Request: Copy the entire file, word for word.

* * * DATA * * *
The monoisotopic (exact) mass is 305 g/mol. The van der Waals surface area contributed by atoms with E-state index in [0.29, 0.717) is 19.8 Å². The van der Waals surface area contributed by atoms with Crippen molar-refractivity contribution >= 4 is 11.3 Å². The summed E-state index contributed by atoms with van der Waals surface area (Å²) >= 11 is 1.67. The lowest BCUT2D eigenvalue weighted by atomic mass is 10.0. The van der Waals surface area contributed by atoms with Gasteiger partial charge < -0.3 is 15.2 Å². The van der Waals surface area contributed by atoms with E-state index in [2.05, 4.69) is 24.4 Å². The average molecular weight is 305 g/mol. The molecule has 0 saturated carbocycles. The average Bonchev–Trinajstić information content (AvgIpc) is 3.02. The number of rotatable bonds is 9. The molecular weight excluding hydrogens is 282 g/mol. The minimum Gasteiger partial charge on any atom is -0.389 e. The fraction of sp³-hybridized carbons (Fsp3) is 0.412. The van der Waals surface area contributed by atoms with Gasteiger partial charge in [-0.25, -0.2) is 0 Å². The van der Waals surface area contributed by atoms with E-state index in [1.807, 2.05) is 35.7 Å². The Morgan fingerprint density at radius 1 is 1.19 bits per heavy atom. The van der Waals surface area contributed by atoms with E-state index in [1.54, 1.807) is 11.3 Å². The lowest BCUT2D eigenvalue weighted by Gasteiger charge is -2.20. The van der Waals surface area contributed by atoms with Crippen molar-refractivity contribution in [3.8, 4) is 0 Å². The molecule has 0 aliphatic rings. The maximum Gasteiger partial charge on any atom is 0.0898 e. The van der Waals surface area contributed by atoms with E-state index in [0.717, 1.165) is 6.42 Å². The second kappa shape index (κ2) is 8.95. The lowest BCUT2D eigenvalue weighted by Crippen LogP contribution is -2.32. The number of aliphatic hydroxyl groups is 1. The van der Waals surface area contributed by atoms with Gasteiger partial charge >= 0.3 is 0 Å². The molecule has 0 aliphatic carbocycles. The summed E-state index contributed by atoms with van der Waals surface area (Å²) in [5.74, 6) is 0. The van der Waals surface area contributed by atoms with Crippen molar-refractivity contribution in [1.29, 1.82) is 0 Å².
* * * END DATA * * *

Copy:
The monoisotopic (exact) mass is 305 g/mol. The van der Waals surface area contributed by atoms with E-state index in [0.29, 0.717) is 19.8 Å². The van der Waals surface area contributed by atoms with Crippen molar-refractivity contribution >= 4 is 11.3 Å². The summed E-state index contributed by atoms with van der Waals surface area (Å²) >= 11 is 1.67. The lowest BCUT2D eigenvalue weighted by atomic mass is 10.0. The van der Waals surface area contributed by atoms with Gasteiger partial charge < -0.3 is 15.2 Å². The van der Waals surface area contributed by atoms with E-state index in [2.05, 4.69) is 24.4 Å². The average molecular weight is 305 g/mol. The molecule has 0 saturated carbocycles. The average Bonchev–Trinajstić information content (AvgIpc) is 3.02. The number of rotatable bonds is 9. The molecular weight excluding hydrogens is 282 g/mol. The minimum Gasteiger partial charge on any atom is -0.389 e. The fraction of sp³-hybridized carbons (Fsp3) is 0.412. The van der Waals surface area contributed by atoms with Gasteiger partial charge in [-0.25, -0.2) is 0 Å². The van der Waals surface area contributed by atoms with E-state index in [1.807, 2.05) is 35.7 Å². The Morgan fingerprint density at radius 1 is 1.19 bits per heavy atom. The van der Waals surface area contributed by atoms with E-state index in [1.54, 1.807) is 11.3 Å². The lowest BCUT2D eigenvalue weighted by Gasteiger charge is -2.20. The van der Waals surface area contributed by atoms with Crippen molar-refractivity contribution in [3.8, 4) is 0 Å². The molecule has 0 aliphatic rings. The maximum Gasteiger partial charge on any atom is 0.0898 e. The van der Waals surface area contributed by atoms with E-state index in [0.717, 1.165) is 6.42 Å². The second kappa shape index (κ2) is 8.95. The lowest BCUT2D eigenvalue weighted by Crippen LogP contribution is -2.32. The number of aliphatic hydroxyl groups is 1. The van der Waals surface area contributed by atoms with Gasteiger partial charge >= 0.3 is 0 Å². The molecule has 0 aliphatic carbocycles. The summed E-state index contributed by atoms with van der Waals surface area (Å²) in [5.74, 6) is 0. The van der Waals surface area contributed by atoms with Crippen molar-refractivity contribution in [1.29, 1.82) is 0 Å².